Severe exhaustion is just one of the many side-effects of having to utilize our legs for strenuous travel.

Mark Friesen

The Silhouette

 

The average temperature in Hamilton during the months of January and February is five degrees below freezing. The average number of snowy days in each month is ten. After some hefty calculations, one finds that this means that a third of the month is snowy. This makes walking, driving and really any sort of physical motion difficult, apart from falling down and crashing your car of course.

Why has nobody thought of a solution for this yet? The answer, of course, is money; everybody wants it before they start thinking. Not me! I have a solution to the problem of transportation in poor weather, and I am willing to give it to all, free of charge. What is this solution? Why, it is a series of tubes.

Tube transport is most likely expensive, and you are probably wondering about the implementation of the infrastructure necessary for the tubes, so lets just think about the McMaster campus. Who has not had to walk from one end to the other in a blizzard or rainstorm? My guess is about half of the student population here has had to partake in this walk, maybe even in terrible conditions. A series of tubes would solve this problem. The tubes I am talking about would be pneumatic tubes, as opposed to hydraulic tubes, which would no doubt cause the number of drowning deaths in the area to increase significantly.

To simplify things, imagine just two tubes; one starting at the South edge of campus and ending at the North, and one travelling East to West. The tube-traveler would step into the tube that goes to where they want to go, and through the magic of air pressure and a large turbine to move the amounts of air necessary, would be whisked to the other end of the tube where they would get out, dry as a bone, and warm. If you have seen the TV show Futurama, you will understand what I am saying.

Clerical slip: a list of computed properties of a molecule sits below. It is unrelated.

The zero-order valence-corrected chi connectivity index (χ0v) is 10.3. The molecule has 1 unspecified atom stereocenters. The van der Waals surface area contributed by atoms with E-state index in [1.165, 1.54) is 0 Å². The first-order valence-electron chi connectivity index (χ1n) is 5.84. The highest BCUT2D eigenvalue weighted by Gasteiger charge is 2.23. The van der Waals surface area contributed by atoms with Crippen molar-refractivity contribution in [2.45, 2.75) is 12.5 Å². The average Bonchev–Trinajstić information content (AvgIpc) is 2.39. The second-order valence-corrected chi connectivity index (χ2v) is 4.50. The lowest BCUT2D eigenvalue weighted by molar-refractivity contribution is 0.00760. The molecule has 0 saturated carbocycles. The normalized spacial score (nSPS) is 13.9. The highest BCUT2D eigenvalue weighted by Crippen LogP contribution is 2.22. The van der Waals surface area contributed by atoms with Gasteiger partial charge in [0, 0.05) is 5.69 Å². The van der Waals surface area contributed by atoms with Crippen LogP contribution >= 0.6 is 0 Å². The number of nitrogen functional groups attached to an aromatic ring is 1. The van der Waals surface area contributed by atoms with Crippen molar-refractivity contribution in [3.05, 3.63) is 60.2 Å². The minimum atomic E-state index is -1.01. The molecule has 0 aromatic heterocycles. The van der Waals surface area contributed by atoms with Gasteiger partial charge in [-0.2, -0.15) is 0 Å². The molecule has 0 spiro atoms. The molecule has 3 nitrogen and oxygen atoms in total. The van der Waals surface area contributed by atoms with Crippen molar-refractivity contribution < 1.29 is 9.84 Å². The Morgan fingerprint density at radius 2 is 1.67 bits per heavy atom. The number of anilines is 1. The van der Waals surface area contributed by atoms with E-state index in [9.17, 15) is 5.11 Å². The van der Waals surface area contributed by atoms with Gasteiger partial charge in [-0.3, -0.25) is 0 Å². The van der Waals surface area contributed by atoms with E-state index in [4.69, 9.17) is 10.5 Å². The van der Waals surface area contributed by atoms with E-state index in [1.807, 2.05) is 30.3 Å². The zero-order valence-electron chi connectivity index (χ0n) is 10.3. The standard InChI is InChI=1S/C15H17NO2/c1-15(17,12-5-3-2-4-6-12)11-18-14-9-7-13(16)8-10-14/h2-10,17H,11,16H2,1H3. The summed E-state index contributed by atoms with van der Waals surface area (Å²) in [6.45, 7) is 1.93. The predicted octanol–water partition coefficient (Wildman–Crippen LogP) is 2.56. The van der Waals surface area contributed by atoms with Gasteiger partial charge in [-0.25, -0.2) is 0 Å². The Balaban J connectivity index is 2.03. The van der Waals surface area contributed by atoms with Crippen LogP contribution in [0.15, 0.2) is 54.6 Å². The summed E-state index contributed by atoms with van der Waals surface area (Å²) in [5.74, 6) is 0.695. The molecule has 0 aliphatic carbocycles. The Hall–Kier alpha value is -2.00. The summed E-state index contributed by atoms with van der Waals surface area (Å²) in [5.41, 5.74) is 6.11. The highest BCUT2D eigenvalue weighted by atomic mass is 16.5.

We will take it one step further, and actually build it in real life. These tubes would travel above ground, above all of the buildings, and would allow for quick, easy travel. After a while, more tubes could be added to go from building to building, or food service provider to food service provider. The student centre could act as the main tube terminal, and McMaster would be seen as the greatest innovation ever.

Now, back to the infrastructure. As has been mentioned, a large turbine or power provider would be needed, as massive amounts of air would need to be moved. This would no doubt emit some sort of droning noise and could be housed underground, under the large common area in front of the Burke Science Building where it would bother nobody, or near the music department where it would fit in with the bagpipe players and other annoying instruments.

But who would build this? Well, McMaster has a very fine engineering school, and the designing, testing and implementation of this Tube Transport Apparatus could certainly be incorporated into the curriculum in some way. As for money, think of all the money that could be saved by not purchasing salt for the parking lots and roads, and instead collecting salt packets from McDonalds and other fast food locations. We could offer scenic boat cruises of the campus after it rains. We could pass it off as a research project and get money for it that way. Once the world sees it is possible, the money will start flowing in like the water into the basements of some of the buildings on campus after a large rainstorm.

Tube transportation has been used to various degrees, but nothing of this scale has ever been done. It would make travelling easier, safer and more fun, and would show the world that McMaster, as well as Canada, can be a great innovator. So hurry up and get on it. Before somebody else does it first. My legs are tired from all of this old-fashioned 20th-century walking. I want my 21st-century series of tubes.

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